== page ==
Who’s Minding the Children? Florida’s “Open House Party” Law Enforced

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It’s nothing new- underage drinking while parents weren’t watching. But what about when parents are not only watching, but supplying the alcohol to their children? The ramifications, both moral and legal, are at the forefront of this issue. Many parents feel that allowing their kids to drink at home under their roof makes it safer and less of the “forbidden fruit” syndrome. They feel that by monitoring the amount of alcohol consumed by their teens makes for “responsible” drinking. Many parents have even extended these allowances to the friends of their children. They feel that by removing the taboo along with taking the car keys, the situation is a safe one. They view it as a rite of passage. They may feel it is a safe situation but it is certainly not a legal one. In 1995, the Florida Supreme Court upheld the constitutionality of the “open house party” law. This law states that if anyone under 21 years of age is caught drinking alcohol or using drugs in your home or on your property, you will be arrested. The charge is a misdemeanor and is punishable by up to 60 days in jail and a $500 fine. Underage drinking has cost the residents of Florida $3 billion dollars. Palm Beach County residents foot the bill for $223 million of that.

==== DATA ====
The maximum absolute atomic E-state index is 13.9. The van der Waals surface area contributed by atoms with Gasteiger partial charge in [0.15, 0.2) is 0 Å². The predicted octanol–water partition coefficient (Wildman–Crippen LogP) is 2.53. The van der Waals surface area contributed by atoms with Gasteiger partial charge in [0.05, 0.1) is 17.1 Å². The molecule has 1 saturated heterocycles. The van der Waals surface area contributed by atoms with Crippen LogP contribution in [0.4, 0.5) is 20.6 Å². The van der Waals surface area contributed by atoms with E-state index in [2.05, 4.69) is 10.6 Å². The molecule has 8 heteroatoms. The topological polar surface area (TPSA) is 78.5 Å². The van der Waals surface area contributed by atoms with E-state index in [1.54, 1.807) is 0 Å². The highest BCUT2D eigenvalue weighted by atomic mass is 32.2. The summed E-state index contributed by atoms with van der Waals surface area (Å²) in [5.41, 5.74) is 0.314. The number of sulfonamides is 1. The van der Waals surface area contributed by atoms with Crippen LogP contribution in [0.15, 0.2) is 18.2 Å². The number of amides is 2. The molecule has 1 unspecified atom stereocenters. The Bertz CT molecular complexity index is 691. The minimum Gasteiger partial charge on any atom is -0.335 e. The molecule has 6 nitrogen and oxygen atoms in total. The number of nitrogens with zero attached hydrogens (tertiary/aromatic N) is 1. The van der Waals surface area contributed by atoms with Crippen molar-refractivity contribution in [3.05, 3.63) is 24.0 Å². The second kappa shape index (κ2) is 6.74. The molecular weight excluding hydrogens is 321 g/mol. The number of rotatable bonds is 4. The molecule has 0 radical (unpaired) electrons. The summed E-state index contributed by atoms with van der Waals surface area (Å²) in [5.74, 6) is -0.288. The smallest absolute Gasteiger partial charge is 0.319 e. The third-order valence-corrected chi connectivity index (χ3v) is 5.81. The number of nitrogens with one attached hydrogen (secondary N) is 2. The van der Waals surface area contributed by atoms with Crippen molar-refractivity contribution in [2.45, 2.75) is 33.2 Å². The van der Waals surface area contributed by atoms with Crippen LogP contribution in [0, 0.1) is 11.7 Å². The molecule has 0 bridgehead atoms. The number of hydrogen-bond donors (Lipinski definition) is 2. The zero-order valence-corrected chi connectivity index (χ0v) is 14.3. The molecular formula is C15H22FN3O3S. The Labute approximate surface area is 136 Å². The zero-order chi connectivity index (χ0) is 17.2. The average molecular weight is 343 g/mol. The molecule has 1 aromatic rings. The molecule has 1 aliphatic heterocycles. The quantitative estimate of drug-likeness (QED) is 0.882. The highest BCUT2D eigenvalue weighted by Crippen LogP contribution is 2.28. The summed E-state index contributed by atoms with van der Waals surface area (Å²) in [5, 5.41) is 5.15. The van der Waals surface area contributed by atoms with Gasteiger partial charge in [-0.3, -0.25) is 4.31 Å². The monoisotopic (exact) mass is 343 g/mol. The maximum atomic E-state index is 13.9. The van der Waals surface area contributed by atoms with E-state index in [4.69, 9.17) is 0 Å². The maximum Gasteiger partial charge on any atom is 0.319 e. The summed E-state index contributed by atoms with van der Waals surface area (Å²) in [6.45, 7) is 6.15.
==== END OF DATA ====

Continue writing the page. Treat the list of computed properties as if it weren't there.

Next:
Perhaps the Florida Supreme Court will change the minds of parents by enforcing the law holding parents responsible for supplying alcohol to underage drinkers. Recently, in Boca Raton, Florida, several families have been made an example of the “open house party” law. According to the Sun-Sentinel, the parents were arrested for knowingly having, allowing and supplying alcohol at their homes to several hundred children. One parent thought the charges were unreasonable. His feeling is that the law is not realistic and that teens aren’t going to sit around drinking milk and cookies.

There are still many teens that make the decision to abstain from alcohol. According to the Substance Abuse and Mental Health Service Administration, more and more teens are enjoying drug free parties. Community organizations, schools and parents are all hosting these alcohol free parties with big turnouts.

The legal consequences that can follow a family who allows alcohol at their home and gets caught are serious and can follow them for years to come. If anyone is injured or killed because of the events, the financial consequences to the homeowner can be even more significant, as the law can hold the homeowner responsible for any resulting injury and economic loss suffered by an underage drinker.